More on the ACTIVE Study
EMBARGOED FOR RELEASE
Tuesday, December 19, 2006
4:00 PM ET
or Linda Joy
Mental Exercise Helps Maintain Some Seniors’ Thinking Skills
Certain mental exercises can offset some of the expected decline in older adults' thinking skills and show promise for maintaining cognitive abilities needed to do everyday tasks such as shopping, making meals and handling finances, according to a new study. The research, funded by the National Institutes of Health (NIH) and published in the Dec. 20, 2006, Journal of the American Medical Association, showed that some of the benefits of short-term cognitive training persisted for as long as five years.
The Advanced Cognitive Training for Independent and Vital Elderly, or ACTIVE, Study is the first randomized, controlled trial to demonstrate long-lasting, positive effects of brief cognitive training in older adults. However, testing indicated that the training did not improve the participants’ ability to tackle everyday tasks, and more research is needed to translate the findings from the laboratory into interventions that prove effective at home.
The ACTIVE trial was funded by the National Institute on Aging (NIA) and the National Institute of Nursing Research (NINR), both components of NIH. Sherry L. Willis, Ph.D., of Pennsylvania State University in State College, Pa., and co-authors report the findings on behalf of ACTIVE investigators at the study’s six sites: Hebrew SeniorLife, Boston; Indiana University School of Medicine, Indianapolis; Johns Hopkins University, Baltimore; Pennsylvania State University; University of Alabama at Birmingham; and University of Florida, Gainesville (in collaboration with Wayne State University, Detroit), and the data coordinating center at the New England Research Institutes, Watertown, Mass.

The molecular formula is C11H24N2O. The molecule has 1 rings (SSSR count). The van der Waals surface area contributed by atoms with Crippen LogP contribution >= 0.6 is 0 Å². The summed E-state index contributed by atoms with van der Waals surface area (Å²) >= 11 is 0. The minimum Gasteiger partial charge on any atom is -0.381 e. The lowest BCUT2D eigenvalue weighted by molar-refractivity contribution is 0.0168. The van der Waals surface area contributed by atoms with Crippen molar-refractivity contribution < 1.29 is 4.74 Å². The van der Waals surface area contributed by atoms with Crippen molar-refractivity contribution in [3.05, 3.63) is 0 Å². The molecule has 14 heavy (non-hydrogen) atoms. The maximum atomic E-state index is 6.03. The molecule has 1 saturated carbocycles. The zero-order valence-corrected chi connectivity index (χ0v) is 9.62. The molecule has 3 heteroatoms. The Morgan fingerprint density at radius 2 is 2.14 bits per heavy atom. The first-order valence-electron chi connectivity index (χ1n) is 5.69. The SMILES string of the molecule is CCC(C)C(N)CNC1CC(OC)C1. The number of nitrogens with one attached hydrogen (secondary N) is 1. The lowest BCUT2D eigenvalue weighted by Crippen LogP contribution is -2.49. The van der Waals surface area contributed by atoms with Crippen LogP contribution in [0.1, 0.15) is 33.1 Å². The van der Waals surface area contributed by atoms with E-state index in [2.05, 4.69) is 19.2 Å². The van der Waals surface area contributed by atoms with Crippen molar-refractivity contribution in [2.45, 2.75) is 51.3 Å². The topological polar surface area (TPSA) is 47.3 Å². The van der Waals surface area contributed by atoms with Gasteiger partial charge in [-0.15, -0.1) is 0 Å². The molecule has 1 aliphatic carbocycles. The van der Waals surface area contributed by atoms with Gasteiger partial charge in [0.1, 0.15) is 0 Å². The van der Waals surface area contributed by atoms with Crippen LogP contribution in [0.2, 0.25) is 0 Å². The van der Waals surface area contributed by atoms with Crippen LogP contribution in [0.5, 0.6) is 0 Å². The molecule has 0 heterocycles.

“This large trial found that community-dwelling seniors who received cognitive training had less of a decline in certain thinking skills than their peers who did not have training. The study addresses a very important hypothesis — that interventions can be designed to maintain cognitive function,” says NIA Director Richard J. Hodes, M.D. “The challenge now is to further examine these interventions and others to see how they can be employed in real-world settings.”
“Cognitive decline is known to precede loss of functional ability in older adults. It affects everyday activities such as driving or following instructions on a medicine bottle,” says NINR Director Patricia A. Grady, Ph.D., R.N. “Research to identify effective ways of delaying this decline is important because it may help individuals, and our aging citizenry, maintain greater independence as they grow older.”
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